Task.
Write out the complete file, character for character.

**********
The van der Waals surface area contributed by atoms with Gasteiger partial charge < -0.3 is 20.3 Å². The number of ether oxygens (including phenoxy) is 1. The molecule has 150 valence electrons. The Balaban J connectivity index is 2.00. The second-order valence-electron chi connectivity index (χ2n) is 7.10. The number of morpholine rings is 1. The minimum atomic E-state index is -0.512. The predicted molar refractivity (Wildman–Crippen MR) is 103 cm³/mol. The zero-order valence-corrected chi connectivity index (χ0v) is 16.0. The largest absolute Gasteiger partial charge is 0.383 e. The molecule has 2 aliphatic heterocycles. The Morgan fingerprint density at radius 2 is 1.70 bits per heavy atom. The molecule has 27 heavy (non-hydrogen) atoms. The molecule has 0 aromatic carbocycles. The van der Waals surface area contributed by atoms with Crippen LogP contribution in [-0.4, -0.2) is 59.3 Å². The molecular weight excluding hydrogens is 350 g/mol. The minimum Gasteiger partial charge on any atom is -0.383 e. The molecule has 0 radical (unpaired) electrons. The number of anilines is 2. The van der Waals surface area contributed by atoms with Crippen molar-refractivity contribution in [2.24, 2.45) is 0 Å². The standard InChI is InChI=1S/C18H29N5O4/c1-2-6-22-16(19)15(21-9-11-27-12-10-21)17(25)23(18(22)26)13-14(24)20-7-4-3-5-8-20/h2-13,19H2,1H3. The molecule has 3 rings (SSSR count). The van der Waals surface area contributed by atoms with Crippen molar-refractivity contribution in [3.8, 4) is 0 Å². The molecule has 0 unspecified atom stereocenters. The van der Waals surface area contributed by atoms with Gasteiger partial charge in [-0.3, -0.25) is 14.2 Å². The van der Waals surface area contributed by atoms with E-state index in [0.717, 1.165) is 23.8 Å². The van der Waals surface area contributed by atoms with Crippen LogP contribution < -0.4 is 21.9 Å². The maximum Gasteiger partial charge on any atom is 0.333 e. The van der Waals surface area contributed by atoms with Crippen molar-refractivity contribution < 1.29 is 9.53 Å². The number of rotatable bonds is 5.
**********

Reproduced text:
The van der Waals surface area contributed by atoms with Gasteiger partial charge < -0.3 is 20.3 Å². The number of ether oxygens (including phenoxy) is 1. The molecule has 150 valence electrons. The Balaban J connectivity index is 2.00. The second-order valence-electron chi connectivity index (χ2n) is 7.10. The number of morpholine rings is 1. The minimum atomic E-state index is -0.512. The predicted molar refractivity (Wildman–Crippen MR) is 103 cm³/mol. The zero-order valence-corrected chi connectivity index (χ0v) is 16.0. The largest absolute Gasteiger partial charge is 0.383 e. The molecule has 2 aliphatic heterocycles. The Morgan fingerprint density at radius 2 is 1.70 bits per heavy atom. The molecule has 27 heavy (non-hydrogen) atoms. The molecule has 0 aromatic carbocycles. The van der Waals surface area contributed by atoms with Crippen LogP contribution in [-0.4, -0.2) is 59.3 Å². The molecular weight excluding hydrogens is 350 g/mol. The minimum Gasteiger partial charge on any atom is -0.383 e. The molecule has 0 radical (unpaired) electrons. The number of anilines is 2. The van der Waals surface area contributed by atoms with Crippen molar-refractivity contribution in [2.24, 2.45) is 0 Å². The standard InChI is InChI=1S/C18H29N5O4/c1-2-6-22-16(19)15(21-9-11-27-12-10-21)17(25)23(18(22)26)13-14(24)20-7-4-3-5-8-20/h2-13,19H2,1H3. The molecule has 3 rings (SSSR count). The van der Waals surface area contributed by atoms with Crippen molar-refractivity contribution in [3.8, 4) is 0 Å². The molecule has 0 unspecified atom stereocenters. The van der Waals surface area contributed by atoms with Gasteiger partial charge in [-0.3, -0.25) is 14.2 Å². The van der Waals surface area contributed by atoms with E-state index in [0.717, 1.165) is 23.8 Å². The van der Waals surface area contributed by atoms with Crippen LogP contribution < -0.4 is 21.9 Å². The maximum Gasteiger partial charge on any atom is 0.333 e. The van der Waals surface area contributed by atoms with Crippen molar-refractivity contribution < 1.29 is 9.53 Å². The number of rotatable bonds is 5.